The Bottom line the Federal Government and BP has decided it is not in their best interests to allow too many people keep seeing a steady stream of photos like the ones below.

Until the no-fly zone and the ban on boom, spill, workers and clean up vessels is lifted we just may not see too many more photos like these.

A pod of Bottlenose dolphins swim under the oily water Chandeleur Sound, Louisiana, Thursday, May 6, 2010 in the Gulf of Mexico. (AP Photo/Alex Brandon)

This is a photo of a dolphin pulled from the gulf….

Below you will find a picture of millions of dead fish. These are small fish, possible baby fish. They are slowly washing ashore and towards the ports. Over 9,000 species of animals will be under threat of extinction in this region, we might not ever see again on the planet. Click the image to enlarge it.

No that’s not asphalt… its millions of dead fish.

More Photos…

Of course the coverage didn’t start or stop there.

NPR Confirms: 70,000 Barrels A Day – One Exxon Valdez Spill Every 4 days – Leaking In Gulf Oil Spill

Finally, a scientific analysis has been done on the video from BP, after I suggested the videos show proof that Government was concealing the amount of oil leaking into the Gulf of Mexico. Scientific analysis confirms that at least 70,000 barrels of oil a day are leaking in the Gulf oil spill. That’s an Exxon Valdez spill every 4 days.

NPR has learned that much more oil, 70,000 barrels a day or more than ten times the official estimate, is gushing into the Gulf of Mexico from the Deepwater Horizon pipe, based on scientific analysis of the video released Wednesday.

That’s the equivalent of one Exxon Valdez tanker full every four days.

I repeat one Exxon Valdez tanker full of oil is leaking into the Gulf of Mexico every four days. That 70,000 barrel per day number is much higher than the official Government reported number and is even higher the worse case number BP gave to congress.

It was really a no brainer. According to Government reports only 3/4 of a gallon where leaking per second in each of the 3 leaks. But watch the video below. It is cleat that we are talking about way more than just 3/4 of a gallon of oil per second. And this is only a single leak.

A little vindication after being made to feel stupid for the last few days.

Also, a big thanks to the scientists and NPR who found that my claims had merit and performed the scientific analysis on the videos. I am assuming that it was Alun Lewis, a British oil-spill consultant who first took the videos seriously, according The New York Times:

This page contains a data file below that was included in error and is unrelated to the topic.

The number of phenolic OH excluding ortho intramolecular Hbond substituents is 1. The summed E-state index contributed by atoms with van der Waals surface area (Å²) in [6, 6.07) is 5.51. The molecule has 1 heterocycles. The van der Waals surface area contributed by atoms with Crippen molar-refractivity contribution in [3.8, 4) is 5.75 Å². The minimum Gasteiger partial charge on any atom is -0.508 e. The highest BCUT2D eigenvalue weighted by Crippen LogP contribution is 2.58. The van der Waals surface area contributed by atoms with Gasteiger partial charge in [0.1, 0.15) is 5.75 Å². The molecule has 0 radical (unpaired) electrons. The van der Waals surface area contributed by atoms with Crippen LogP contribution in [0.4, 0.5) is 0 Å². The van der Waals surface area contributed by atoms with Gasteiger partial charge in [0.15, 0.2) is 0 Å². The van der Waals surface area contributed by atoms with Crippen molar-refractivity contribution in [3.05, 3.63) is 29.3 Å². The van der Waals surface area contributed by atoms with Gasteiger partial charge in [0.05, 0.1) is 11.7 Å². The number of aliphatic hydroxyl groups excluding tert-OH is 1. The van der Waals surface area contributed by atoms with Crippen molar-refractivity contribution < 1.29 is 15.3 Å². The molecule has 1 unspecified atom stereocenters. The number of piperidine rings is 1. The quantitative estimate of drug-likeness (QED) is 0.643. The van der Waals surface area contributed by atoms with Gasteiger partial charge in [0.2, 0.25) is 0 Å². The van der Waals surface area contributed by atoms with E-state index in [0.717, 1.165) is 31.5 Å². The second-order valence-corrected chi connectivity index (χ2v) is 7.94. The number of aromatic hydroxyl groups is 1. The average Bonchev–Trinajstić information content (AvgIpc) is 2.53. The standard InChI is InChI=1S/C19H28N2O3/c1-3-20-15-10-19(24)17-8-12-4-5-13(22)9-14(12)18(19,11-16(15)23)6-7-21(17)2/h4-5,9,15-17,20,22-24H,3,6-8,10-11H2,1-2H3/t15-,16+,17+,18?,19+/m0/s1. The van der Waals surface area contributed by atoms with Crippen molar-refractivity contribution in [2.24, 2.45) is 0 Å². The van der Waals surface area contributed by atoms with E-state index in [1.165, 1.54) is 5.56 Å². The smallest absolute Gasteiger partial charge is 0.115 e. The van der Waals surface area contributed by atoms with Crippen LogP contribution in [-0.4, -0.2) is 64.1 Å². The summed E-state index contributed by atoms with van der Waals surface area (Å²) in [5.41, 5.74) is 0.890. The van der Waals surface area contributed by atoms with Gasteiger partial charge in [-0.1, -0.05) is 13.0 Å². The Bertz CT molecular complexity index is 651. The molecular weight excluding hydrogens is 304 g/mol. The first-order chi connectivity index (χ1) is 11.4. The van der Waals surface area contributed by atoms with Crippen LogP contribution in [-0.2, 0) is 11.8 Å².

Mr. Lewis cited a video of the gushing oil pipe that was released on Wednesday. He noted that the government’s estimate would equate to a flow rate of about 146 gallons a minute. (A garden hose flows at about 10 gallons per minute.)

“Just anybody looking at that video would probably come to the conclusion that there’s more,” Mr. Lewis said.

Another thanks to the individual who submitted the links to NPR in the first place and asked if they could perform a scientific review.

Finally a big thanks to and Ian R. MacDonald, an oceanographer at Florida State University who have been outspoken critics of the Government supplied numbers. Without their ongoing challenges of the data being provided by NOAA and BP, and their expert analysis of satellite images to analyze environmental disasters, we would all still be in the dark.

So there you have it. One of the biggest stories that broke out during the BP Gulf Oil Spill – the cover up by BP and the Government about the of the amount of oil leaking from the Macondo well – reported by myself and other bloggers who made convincing arguments that scientists verified.

Now if that doesn’t fit the criteria that bloggers are “engaged on, engaged in, connected with, or employed by news media for the purpose of gathering, procuring, transmitting, compiling, editing or disseminating news for the general public” then I don’t know what does?

How about Radioactive Fukushima Plutonium And Strontium Bombarding US West Coast Since March 18th. Maybe Radiation Found In San Francisco, CA Tap Water — Rainwater Radiation 18,100% Above Drinking Water Limit or Confirmed: EPA Rigged RADNET Japan Nuclear Radiation Monitoring Equipment To Report Lower Levels Of Fukushima Fallout.

All stories ignored by the corporate media and covered extensively by bloggers, citizen journalists and the alternative media.

The Supreme Court ruling that somehow the Bill of Rights and the US Constitution doesn’t apply to We The People unless we are somehow connected to or financed by corporation is nothing short of dictated fascism.

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Posted by Jay White on Jun 8 2011. Filed under Uncategorized. You can follow any responses to this entry through the RSS 2.0. You can leave a response or trackback to this entry